If you’ve ever wondered what “Drunk History” would be like if veterans hosted it, now you have your answer.
A recent YouTube video series called Drunken Debrief features blissfully inebriated veterans telling stories of their time in the service. The first three episodes feature Army veteran Luke Denman as he sips on Lead Slingers Whiskey and recounts his dealings with the grossly incompetent Staff Sgt. Walker, played by actor Darnell Murphy.
In the most recent episode, Denman recounts how for 12 months, Walker was unable to conduct a single correct radio check during their deployment, even with a call sign as simple to remember as “Falcon 1.”
Based on Denman’s actual experiences, the videos are a nostalgic tribute to the days of drunken deployment stories at the barracks.
Drunken Debrief is the production and creative half of the veteran-owned merchandise company Double Tap Gear, both of which launched on April 11, explained the founders, Justin Ennis and Eli Cuevas. Both veterans, the two served together as infantrymen when they deployed to Iraq from 2007–2008 during the troop surge.
The idea for Drunken Debrief, and subsequently the apparel company, came about while Cuevas was working at RocketJump. While discussing a pitch about video games, a friend suggested telling drunk video game stories.
“The next day, when I woke up, I was like, ‘I’m a fucking idiot,’ why not do a drunken debrief, and have vets drink and tell stories, because we love doing that,” said Cuevas. “Then I called Ennis and asked, ‘Is this a good idea? Or am I crazy?’”
He wasn’t crazy. It was an awesome idea.
“It’s just good to tell a funny story,” said Ennis. “That’s what we used to do all the time, when we were just hanging out overseas or in the barracks. These are the things we used to laugh about and we would tell these same stories over and over again.”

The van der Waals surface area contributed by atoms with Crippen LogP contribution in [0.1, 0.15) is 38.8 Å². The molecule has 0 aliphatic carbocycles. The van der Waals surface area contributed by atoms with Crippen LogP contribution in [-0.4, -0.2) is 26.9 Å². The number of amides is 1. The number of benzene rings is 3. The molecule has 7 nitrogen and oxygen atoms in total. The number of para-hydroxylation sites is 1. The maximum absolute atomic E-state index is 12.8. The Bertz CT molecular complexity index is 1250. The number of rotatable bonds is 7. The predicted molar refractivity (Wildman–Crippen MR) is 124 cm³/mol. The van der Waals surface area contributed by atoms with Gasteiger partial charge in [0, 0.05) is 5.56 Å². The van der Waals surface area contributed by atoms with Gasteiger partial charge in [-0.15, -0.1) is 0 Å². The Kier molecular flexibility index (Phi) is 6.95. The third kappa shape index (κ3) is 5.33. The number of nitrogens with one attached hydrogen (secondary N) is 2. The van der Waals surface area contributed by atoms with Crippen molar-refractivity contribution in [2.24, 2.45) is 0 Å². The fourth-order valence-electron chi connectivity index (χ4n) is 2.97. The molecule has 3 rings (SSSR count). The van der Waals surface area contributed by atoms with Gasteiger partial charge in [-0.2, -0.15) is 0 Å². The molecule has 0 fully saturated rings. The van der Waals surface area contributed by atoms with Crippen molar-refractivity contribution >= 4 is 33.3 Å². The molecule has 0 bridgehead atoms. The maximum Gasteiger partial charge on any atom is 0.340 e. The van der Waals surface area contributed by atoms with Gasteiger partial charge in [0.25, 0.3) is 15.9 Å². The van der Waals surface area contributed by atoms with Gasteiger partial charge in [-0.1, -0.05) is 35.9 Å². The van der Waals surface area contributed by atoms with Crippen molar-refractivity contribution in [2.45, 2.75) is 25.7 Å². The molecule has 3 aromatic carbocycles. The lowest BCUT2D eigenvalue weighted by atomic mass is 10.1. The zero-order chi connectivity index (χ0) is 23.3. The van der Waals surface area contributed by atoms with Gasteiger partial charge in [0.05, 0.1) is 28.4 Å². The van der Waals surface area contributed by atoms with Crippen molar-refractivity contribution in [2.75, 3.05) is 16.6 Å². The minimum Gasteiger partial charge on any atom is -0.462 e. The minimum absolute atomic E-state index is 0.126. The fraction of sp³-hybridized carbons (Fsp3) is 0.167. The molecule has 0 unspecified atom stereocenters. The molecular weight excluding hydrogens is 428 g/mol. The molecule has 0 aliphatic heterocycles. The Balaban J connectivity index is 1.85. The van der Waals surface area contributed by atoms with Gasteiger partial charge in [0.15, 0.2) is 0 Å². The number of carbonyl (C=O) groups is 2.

WASHINGTON (Reuters) - A 40-foot-tall (12 meters) cross-shaped war memorial standing on public land in Maryland does not constitute government endorsement of religion, the Supreme Court ruled on Thursday in a decision that leaves unanswered questions about the boundaries of the U.S. Constitution's separation of church and state.
The justices were divided on many of the legal issues but the vote was 7-2 to overturn a lower court ruling that had declared the so-called Peace Cross in Bladensburg unconstitutional in a legal challenge mounted by the American Humanist Association, a group that advocates for secular governance. The concrete cross was erected in 1925 as a memorial to troops killed in World War One.
The ruling made it clear that a long-standing monument in the shape of a Christian cross on public land was permissible but the justices were divided over whether other types of religious displays and symbols on government property would be allowed. Those issues are likely to come before the court in future cases.
A Navy SEAL combat medic called as a witness in the trial of Chief Eddie Gallagher claims that it was he, not Gallagher, who was responsible for the death of the ISIS prisoner in Iraq, dealing a massive blow to the U.S. government's case against Gallagher.